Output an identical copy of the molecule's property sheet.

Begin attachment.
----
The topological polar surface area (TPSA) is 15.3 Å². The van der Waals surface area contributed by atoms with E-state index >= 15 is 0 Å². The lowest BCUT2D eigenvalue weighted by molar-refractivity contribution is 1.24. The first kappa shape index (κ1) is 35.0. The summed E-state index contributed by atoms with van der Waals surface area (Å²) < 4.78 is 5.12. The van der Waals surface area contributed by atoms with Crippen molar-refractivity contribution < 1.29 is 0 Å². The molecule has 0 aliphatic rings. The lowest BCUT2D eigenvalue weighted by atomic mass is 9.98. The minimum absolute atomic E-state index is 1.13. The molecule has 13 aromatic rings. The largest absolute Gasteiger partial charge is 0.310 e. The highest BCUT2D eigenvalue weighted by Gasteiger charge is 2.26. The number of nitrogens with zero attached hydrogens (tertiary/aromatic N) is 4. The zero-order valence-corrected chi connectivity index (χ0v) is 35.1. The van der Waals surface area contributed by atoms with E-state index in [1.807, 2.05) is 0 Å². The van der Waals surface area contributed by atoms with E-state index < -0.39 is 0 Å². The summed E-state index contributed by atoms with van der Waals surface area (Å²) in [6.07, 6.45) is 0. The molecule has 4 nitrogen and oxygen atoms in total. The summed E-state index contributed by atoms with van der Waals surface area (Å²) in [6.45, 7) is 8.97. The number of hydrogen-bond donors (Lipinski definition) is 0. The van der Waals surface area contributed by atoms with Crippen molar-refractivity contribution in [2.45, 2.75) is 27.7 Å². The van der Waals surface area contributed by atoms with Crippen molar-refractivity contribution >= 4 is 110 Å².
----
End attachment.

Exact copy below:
The topological polar surface area (TPSA) is 15.3 Å². The van der Waals surface area contributed by atoms with E-state index >= 15 is 0 Å². The lowest BCUT2D eigenvalue weighted by molar-refractivity contribution is 1.24. The first kappa shape index (κ1) is 35.0. The summed E-state index contributed by atoms with van der Waals surface area (Å²) < 4.78 is 5.12. The van der Waals surface area contributed by atoms with Crippen molar-refractivity contribution < 1.29 is 0 Å². The molecule has 0 aliphatic rings. The lowest BCUT2D eigenvalue weighted by atomic mass is 9.98. The minimum absolute atomic E-state index is 1.13. The molecule has 13 aromatic rings. The largest absolute Gasteiger partial charge is 0.310 e. The highest BCUT2D eigenvalue weighted by Gasteiger charge is 2.26. The number of nitrogens with zero attached hydrogens (tertiary/aromatic N) is 4. The zero-order valence-corrected chi connectivity index (χ0v) is 35.1. The van der Waals surface area contributed by atoms with E-state index in [1.807, 2.05) is 0 Å². The van der Waals surface area contributed by atoms with E-state index < -0.39 is 0 Å². The summed E-state index contributed by atoms with van der Waals surface area (Å²) in [6.07, 6.45) is 0. The molecule has 4 nitrogen and oxygen atoms in total. The summed E-state index contributed by atoms with van der Waals surface area (Å²) in [6.45, 7) is 8.97. The number of hydrogen-bond donors (Lipinski definition) is 0. The van der Waals surface area contributed by atoms with Crippen molar-refractivity contribution in [2.45, 2.75) is 27.7 Å². The van der Waals surface area contributed by atoms with Crippen molar-refractivity contribution >= 4 is 110 Å².